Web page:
Tuesday, 27 March 2018

Alcohol and dementia: a complex relationship with potential for dementia prevention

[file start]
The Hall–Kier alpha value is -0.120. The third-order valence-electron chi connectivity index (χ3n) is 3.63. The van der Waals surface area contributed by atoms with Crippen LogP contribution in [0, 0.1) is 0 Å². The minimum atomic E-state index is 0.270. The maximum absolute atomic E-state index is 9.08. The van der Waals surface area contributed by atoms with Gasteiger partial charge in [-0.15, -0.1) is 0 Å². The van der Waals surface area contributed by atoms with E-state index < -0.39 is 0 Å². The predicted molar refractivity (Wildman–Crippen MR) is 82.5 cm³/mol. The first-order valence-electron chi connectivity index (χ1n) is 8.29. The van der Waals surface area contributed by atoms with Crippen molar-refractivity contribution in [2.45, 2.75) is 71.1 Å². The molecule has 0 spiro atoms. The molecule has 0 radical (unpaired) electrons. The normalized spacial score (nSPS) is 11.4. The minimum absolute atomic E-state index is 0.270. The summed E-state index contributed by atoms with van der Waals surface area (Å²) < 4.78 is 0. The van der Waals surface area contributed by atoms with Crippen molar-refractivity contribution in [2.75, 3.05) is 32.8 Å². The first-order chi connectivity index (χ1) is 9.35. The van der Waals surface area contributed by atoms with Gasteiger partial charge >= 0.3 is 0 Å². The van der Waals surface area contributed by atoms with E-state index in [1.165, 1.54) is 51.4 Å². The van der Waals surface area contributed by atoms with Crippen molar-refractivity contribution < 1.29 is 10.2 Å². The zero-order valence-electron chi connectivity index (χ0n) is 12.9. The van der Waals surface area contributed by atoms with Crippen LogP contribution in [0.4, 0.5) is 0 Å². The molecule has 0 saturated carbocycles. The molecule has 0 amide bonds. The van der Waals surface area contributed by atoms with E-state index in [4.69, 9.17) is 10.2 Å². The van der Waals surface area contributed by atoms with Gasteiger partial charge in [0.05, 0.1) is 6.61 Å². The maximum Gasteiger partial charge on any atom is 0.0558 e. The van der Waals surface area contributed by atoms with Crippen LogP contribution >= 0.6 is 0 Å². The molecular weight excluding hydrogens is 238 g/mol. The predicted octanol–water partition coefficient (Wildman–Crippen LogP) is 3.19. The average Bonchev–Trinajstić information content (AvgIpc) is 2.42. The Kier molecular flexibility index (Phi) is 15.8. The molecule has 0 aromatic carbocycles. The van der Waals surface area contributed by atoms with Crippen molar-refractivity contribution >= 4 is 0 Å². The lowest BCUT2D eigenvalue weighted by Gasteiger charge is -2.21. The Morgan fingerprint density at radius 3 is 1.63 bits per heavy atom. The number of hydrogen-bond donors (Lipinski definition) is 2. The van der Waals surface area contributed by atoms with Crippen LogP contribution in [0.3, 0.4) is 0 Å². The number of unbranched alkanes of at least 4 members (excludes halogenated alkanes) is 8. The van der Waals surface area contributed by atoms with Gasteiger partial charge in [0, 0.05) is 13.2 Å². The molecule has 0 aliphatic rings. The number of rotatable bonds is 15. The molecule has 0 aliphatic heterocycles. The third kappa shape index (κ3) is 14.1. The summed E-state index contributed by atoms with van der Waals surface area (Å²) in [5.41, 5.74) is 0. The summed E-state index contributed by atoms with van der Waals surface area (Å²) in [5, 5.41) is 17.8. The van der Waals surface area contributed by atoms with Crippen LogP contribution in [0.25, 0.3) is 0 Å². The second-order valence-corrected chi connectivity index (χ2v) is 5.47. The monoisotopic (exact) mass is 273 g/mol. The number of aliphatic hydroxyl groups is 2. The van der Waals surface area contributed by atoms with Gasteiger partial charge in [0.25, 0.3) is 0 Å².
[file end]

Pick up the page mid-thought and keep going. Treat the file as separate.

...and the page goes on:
Clive BallardEmail the author Clive Ballard, Iain Lang Published: 20 February 2018 Open Access PlumX Metrics Learn more about article metrics DOI: | showArticle Info Summary Full Text References The relationship between alcohol and dementia prevention has been widely studied, but most studies have focused on the potential for modest alcohol consumption to reduce the risk of dementia. These, primarily cohort, studies have varied in terms of the types of alcohol and thresholds of consumption assessed and have typically used self-reported consumption. Nonetheless, a J-shaped relationship has been fairly consistently reported between alcohol consumption and dementia risk, with moderate consumption associated with better outcomes than heavy consumption or non-consumption, although for non-drinkers there might be other confounders.1, 2 Published studies are interesting and pose questions such as whether modest consumption of red wine could be protective as part of a Mediterranean diet.3 However, the potential for substantial alcohol consumption, equivalent to 7–8 units a day for men and 5 units a day for women in most studies, to be a substantial risk factor for dementia is often overlooked.4, 5 The effect of alcohol use disorders specifically on dementia has received very little attention, although an association with an increased risk of cognitive decline has been suggested.6 In The Lancet Public Health, Michaël Schwarzinger and colleagues7 present their findings from a large retrospective study of data from over 31 million people aged at least 20 years from the French National Hospital Discharge database, including over 1 million people with an International Classification of Diseases, tenth revision (ICD-10) diagnosis of some form of dementia. Alcohol-related brain damage or alcohol use disorders based on ICD-10 codes were recorded in more than 85 000 of those who developed dementia, with a hazard ratio greater than 3 for the association between alcohol use disorders and dementia for both sexes (3·34, 95% CI 3·28–3·41 for women and 3·36, 3·31–3·41 for men). The importance of alcohol use disorders was particularly striking in people with early-onset dementia: 57% of people with a diagnosis of early-onset dementia also had an alcohol use disorder. Schwarzinger and colleagues modelled the importance of alcohol use disorders and suggested their effect might be greater than that of recognised risk factors such as smoking, depression, and hypertension. Their study is immensely important and highlights the potential of alcohol use disorders, and possibly alcohol consumption, as modifiable risk factors for dementia prevention. Schwarzinger and colleagues discuss potential mechanisms, including a direct neurotoxic effect of ethanol and metabolites; thiamine deficiency; consequences of heavy alcohol use such as hepatic encephalopathy, epilepsy, and head injury; and increased occurrence of comorbid medical and lifestyle risk factors for dementia.4, 8 An important caveat is that people with Down's syndrome and other learning disabilities—a group at major risk of early-onset dementias—were excluded from the study. Many reports addressing dementia risk, such as the Lancet Commission on dementia prevention, intervention, and care,8 have not highlighted alcohol use disorders as a substantial attributable risk factor for dementia. The focus on the potential protective effects of modest alcohol use has probably complicated the analysis and interpretation of previous findings, and the potential importance and effect of heavy alcohol use as a modifiable risk factor for dementia has probably been overlooked. Several issues still need to be addressed. One is the relationship between alcohol use disorders and related comorbidities. Alcohol use disorders are probably associated with poor diet and lifestyle, smoking, cardiovascular comorbidity, lower adherence to medical treatments, depression, and potentially social isolation. Schwarzinger and colleagues7 used a crude, area-based measure of socioeconomic status, and exploration of this aspect of the relationship between alcohol use disorders and dementia in more detail will be important. Understanding the significance of these risk factors, and the pathways of risk impact in people with alcohol use disorders, will help us to model the attributable risk more accurately and to develop better prevention strategies for people with alcohol use disorders. Additional questions relate to the threshold of alcohol consumption and potential cross-cultural differences. In the study by Schwarzinger and colleagues, the focus was on a diagnosis of alcohol use disorders rather than a threshold of alcohol consumption: individuals with alcohol use disorders had this information captured in a hospital database, having been identified as having problems related to their alcohol use. Alcohol use disorders and alcohol consumption volumes are related but distinct, and work is needed to clarify whether there is an association of similar magnitude between alcohol consumption volumes and dementia or whether associated problems and medical and psychiatric comorbidity drive the risk. A related question is whether the importance of alcohol consumption and alcohol use disorders as a risk factor varies depending on national mean alcohol consumption; for example, France consumes 12·2 L per person per year, much higher than Italy (6·7 L per person per year) and India (4·3 L per person per year).9 Although many questions remain, several can be answered using existing data, which would provide an opportunity to refine our understanding of the pathways of modifiable risk and develop optimal prevention strategies. In our view, this evidence is robust and we should move forward with clear public health messages about the relationship between both alcohol use disorders and alcohol consumption, respectively, and dementia. Following the Rose population principle,10 we might want to consider the extent to which the growing prevalence of dementia worldwide might be curbed by reductions in population-level alcohol consumption. CB reports grants and personal fees from Acadia Pharmaceuticals and Lundbeck, and personal fees from Roche, Otusaka, Novartis, Eli Lilly, and Pfizer, outside the submitted work. IL declares no competing interests. IL's contribution was supported by the National Institute for Health Research (NIHR) Collaboration for Leadership in Applied Health Research and Care South West Peninsula. The views expressed are those of the authors and not necessarily those of the National Heath Service, NIHR, or Department of Health. References Anstey, KJ, Mack, HA, and Cherbuin, N. Alcohol consumption as a risk factor for dementia and cognitive decline: meta-analysis of prospective studies. Am J Geriatr Psychiatry. 2009; 17: 542–555 View in Article | Summary | Full Text | Full Text PDF | PubMed | Scopus (193) | Google Scholar Purnell, C, Gao, S, Callahan, CM, and Hendrie, HC. Cardiovascular risk factors and incident Alzheimer disease: a systematic review of the literature. 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